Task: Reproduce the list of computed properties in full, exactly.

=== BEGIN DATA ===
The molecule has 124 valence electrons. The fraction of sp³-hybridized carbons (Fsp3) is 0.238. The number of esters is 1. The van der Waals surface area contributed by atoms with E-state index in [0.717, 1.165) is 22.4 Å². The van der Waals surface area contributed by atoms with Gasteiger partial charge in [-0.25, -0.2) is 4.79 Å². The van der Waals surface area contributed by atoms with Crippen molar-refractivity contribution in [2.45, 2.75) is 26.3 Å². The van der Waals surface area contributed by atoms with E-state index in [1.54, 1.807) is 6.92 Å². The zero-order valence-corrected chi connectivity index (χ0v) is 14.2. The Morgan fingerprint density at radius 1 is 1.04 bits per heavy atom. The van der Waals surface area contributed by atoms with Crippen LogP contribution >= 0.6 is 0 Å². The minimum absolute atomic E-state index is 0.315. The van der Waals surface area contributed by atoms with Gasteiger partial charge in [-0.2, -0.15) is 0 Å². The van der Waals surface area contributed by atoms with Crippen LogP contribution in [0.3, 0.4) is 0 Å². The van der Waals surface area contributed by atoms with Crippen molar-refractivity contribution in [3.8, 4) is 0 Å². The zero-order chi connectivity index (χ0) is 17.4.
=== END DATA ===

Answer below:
The molecule has 124 valence electrons. The fraction of sp³-hybridized carbons (Fsp3) is 0.238. The number of esters is 1. The van der Waals surface area contributed by atoms with E-state index in [0.717, 1.165) is 22.4 Å². The van der Waals surface area contributed by atoms with Gasteiger partial charge in [-0.25, -0.2) is 4.79 Å². The van der Waals surface area contributed by atoms with Crippen molar-refractivity contribution in [2.45, 2.75) is 26.3 Å². The van der Waals surface area contributed by atoms with E-state index in [1.54, 1.807) is 6.92 Å². The zero-order valence-corrected chi connectivity index (χ0v) is 14.2. The Morgan fingerprint density at radius 1 is 1.04 bits per heavy atom. The van der Waals surface area contributed by atoms with Crippen LogP contribution >= 0.6 is 0 Å². The minimum absolute atomic E-state index is 0.315. The van der Waals surface area contributed by atoms with Gasteiger partial charge in [-0.2, -0.15) is 0 Å². The van der Waals surface area contributed by atoms with Crippen LogP contribution in [0.3, 0.4) is 0 Å². The van der Waals surface area contributed by atoms with Crippen molar-refractivity contribution in [3.8, 4) is 0 Å². The zero-order chi connectivity index (χ0) is 17.4.